Father Donald Senior, CP

Dec. 2: First Sunday of Advent

November 20, 2018

No drowsy hearts

Jer 33:14-16; Ps 25:4-5, 8-9, 10 14; 1 Thes 3:12-4:2; Lk 21:25-28, 34-36

Advent, the season of longing and hope, is upon us.

There are several dimensions to this liturgical season. One, of course, is preparing for the feast of Christmas, readying ourselves spiritually to celebrate the central mystery of our Christian faith that God so loved the world that he sent his only son to become one of us — the Word made flesh. 

Even with the thick layer of commerce that often obscures the meaning of Christmas in our culture, the joy of this astounding conviction still shines through. God’s tender love for us made visible in a vulnerable infant, entrusted to the care of human parents, taking up a history like our own. 

Advent is a time to find some moments to reflect on and savor the astounding beauty of our faith in the Incarnation.

There is another focus of our waiting and longing that defines this season — the belief that the ultimate destiny of humanity itself and our created world in which we exist is in the hands of a loving God. We await the second coming of our redeemer.  

This motif, in fact, dominates the Scripture readings for the Advent season. The Christ who died and is now risen in triumph will come to take us all home. In the words of the great medieval mystic Julian of Norwich, “All shall be well, and all manner of things shall be well.”

Advent encourages us to have a robust hope in the future — our personal future and our world’s future. Jesus urges his disciples in the Gospel passage from Luke that is read today “stand erect and raise your heads because your redemption is at hand.”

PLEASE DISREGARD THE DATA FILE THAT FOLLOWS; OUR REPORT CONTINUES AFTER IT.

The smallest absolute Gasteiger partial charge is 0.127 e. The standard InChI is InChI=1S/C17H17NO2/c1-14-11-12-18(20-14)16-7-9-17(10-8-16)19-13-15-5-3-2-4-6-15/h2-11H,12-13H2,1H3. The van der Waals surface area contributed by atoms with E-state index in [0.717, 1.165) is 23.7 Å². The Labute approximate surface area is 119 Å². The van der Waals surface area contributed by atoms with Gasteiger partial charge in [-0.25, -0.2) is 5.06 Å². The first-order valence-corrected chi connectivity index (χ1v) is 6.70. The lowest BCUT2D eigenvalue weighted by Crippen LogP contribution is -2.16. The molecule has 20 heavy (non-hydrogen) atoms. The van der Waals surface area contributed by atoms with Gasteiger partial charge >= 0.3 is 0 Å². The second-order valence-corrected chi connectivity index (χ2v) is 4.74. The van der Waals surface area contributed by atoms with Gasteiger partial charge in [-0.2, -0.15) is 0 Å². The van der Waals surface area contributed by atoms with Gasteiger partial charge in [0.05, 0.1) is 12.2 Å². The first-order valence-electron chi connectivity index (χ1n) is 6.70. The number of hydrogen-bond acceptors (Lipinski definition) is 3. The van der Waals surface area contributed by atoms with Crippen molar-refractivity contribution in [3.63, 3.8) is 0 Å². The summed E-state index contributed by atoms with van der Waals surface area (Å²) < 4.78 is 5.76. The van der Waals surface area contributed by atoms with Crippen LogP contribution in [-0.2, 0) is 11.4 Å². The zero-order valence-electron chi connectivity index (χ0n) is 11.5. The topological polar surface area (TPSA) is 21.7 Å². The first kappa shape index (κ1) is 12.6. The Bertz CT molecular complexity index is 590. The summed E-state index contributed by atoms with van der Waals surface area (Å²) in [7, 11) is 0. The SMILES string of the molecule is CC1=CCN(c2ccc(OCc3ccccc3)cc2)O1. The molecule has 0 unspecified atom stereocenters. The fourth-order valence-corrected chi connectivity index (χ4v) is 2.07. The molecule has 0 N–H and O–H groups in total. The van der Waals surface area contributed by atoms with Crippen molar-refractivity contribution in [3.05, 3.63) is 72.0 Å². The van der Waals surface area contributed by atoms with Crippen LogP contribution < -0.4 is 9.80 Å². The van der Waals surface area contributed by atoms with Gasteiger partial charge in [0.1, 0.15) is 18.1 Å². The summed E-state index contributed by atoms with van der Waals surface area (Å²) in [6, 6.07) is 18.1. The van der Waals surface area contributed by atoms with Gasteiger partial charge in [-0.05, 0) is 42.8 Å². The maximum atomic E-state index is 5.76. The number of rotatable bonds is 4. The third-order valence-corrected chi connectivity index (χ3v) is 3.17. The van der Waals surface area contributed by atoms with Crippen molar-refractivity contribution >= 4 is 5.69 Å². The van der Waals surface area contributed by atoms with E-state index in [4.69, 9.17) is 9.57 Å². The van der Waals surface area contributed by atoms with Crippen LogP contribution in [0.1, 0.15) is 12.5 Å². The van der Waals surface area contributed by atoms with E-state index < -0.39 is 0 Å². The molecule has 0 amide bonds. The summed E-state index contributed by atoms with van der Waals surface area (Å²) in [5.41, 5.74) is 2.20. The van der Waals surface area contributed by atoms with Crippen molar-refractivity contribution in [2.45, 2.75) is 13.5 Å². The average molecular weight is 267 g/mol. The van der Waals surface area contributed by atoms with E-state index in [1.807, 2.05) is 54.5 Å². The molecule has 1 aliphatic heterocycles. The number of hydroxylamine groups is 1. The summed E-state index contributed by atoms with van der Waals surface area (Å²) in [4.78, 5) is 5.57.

Finally, this season is meant to hone our spiritual instincts here and now—to make us alert to the inbreaking of God’s grace in our everyday lives. We can savor the opportunities we have to show others kindness and respect. We can show strength to hold in check our anger when someone cuts us off in the pressure of the rush hour. We can learn from the examples we witness of other people’s utter goodness and generosity who give what they have to a panhandler we are tempted to avoid. 

All of these are what Pope Francis has called the “small gestures” that offset the inclinations to selfishness and even violence by acts of forgiving love that help build “a civilization of love.” 

One of the virtues emphasized in the New Testament passages about the future is that of “staying awake” or “being alert.” At the conclusion of today’s Gospel selection, Jesus tell his disciples: “Be vigilant at all times.” Literally, the word used is “stay awake.” 

Advent is a time to make us more spiritually alert. Earlier in the same passage, Jesus uses another metaphor about staying awake: “Beware that your hearts do not become drowsy from carousing and drunkenness and the anxieties of daily life, and that day (of Christ’s coming) catch you by surprise like a trap.”

We can become so absorbed in our everyday anxieties or spiritually anesthetized by self-indulgence in material things — our phones, our food and drink, our entertainment, our clothing — that we can fail to take time for reflection about our inner lives, about the need to deepen our spiritual lives, about confronting some of the habits we need to leave behind in order to lead a deeper and more humane life, about giving more time and attention to the people closest to us.

The Scriptures for today remind us that Advent is not so much a time of penance but of alertness and new beginnings. It is a time to shake off our spiritual drowsiness and plunge deeper in the mystery of our lives. 

This is what Paul urges for his Christians in Thessalonica, the second reading for today: “May the Lord make you increase and abound in love for one another and for all … so as to strengthen your hearts, to be blameless in holiness before our God and Father at the coming of our Lord Jesus with all his holy ones. Amen.”


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